Seductive Secrets

When reading “The Portrait of Mr. W.H.” I could not help, but feel as if Wilde was describing himself in his deeply introspective analysis of Shakespeare’s sonnets addressed to Mr. W.H.. The way he described the feelings of Shakespeare and the brilliant muse of the proposed Willie Hughes was much too personal to be simple conjecture. The passion Wilde addressed this mystery with was not the passion of a man unfamiliar with the intricacies of the feelings he described. As we know, Wilde was a man whose passions lied with the male gender. I cannot help but feel, when I read this short story, that Wilde is desperately trying to give his audience a clear representation of his own artistic agony. Being infatuated with the same gender landed Wilde in prison for a few years. This piece, I believe, is a clear look through the window of the author’s soul. 

A controversial figure in his time, Wilde’s brilliance can not be ignored despite his tarnished reputation surrounding his sexuality. His words in this piece blur the lines between Shakespeare and Wilde until it feels like the author is just talking about his own experience. When reading this, I felt it was different from the other works we have read in class. To me, it read almost like a diary entry, lamenting his own not-so-secret love by transferring his obsession to researching the identity of another’s object of inspiration.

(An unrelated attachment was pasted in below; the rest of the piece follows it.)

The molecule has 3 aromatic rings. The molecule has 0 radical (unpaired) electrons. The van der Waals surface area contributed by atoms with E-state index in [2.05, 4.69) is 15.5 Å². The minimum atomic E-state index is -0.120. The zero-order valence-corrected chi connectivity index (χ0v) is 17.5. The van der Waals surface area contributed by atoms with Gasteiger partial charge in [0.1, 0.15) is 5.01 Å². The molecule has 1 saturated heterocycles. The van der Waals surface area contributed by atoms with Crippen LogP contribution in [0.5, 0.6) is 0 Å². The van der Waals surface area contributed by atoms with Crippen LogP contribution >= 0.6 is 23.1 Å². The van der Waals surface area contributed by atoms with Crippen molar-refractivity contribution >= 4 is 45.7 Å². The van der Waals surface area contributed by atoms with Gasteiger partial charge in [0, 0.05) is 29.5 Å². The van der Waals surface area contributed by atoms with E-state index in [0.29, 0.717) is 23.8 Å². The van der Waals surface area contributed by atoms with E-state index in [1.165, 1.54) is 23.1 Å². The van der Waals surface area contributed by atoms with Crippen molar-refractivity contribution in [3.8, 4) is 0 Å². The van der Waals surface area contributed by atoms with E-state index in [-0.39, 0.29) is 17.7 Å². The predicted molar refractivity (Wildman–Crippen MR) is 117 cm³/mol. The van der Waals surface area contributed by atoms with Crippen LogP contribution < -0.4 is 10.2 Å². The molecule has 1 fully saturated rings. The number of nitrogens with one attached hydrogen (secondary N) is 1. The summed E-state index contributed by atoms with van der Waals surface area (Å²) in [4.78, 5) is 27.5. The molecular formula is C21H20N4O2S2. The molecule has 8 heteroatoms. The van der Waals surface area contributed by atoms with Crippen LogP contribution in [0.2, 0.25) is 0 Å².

He wonders why he spent so much time on this project, but matters of the heart do not make sense. Being led by your heart sometimes takes you down the rabbit hole, and that is a little of what we are seeing here. Mr. W.H. is a being of pure conjecture, but the author wholeheartedly believes him to be true during his period of infatuation with him. The moment he shares his research and ideas we see the narrator do a complete one eighty. Once his passion project was out in the open, all the love was lost. Here we can see the seductive nature of a secret, which may hold true in Wilde’s own sexual preferences. Because it was forbidden and dangerous a homosexual relationship might be more seductive to Wilde. His written work is a masterpiece of art bursting with beautifully crafted ideas and arguments, but his diverse portfolio and many of the arguments he makes begs the question of a lasting passion. He is a man diametrically opposed to the ordinary, and believes art is a technique that is ever evolving into something new and astonishing. Maybe Wilde himself was one of his works of art, dedicated to the ideal of astonishment. There is no question of his passion or his preference for the male gender, but upon further reflection of this piece and his life as a whole, Wilde is the culmination of all his contradicting ideals. Specifically, in this story about Mr. W.H. gives us a transparency to the author that we rarely get to see. Making art is a labor of love, despite loving in such a judgemental time, Wilde persevered to give us his truly beautiful art. 

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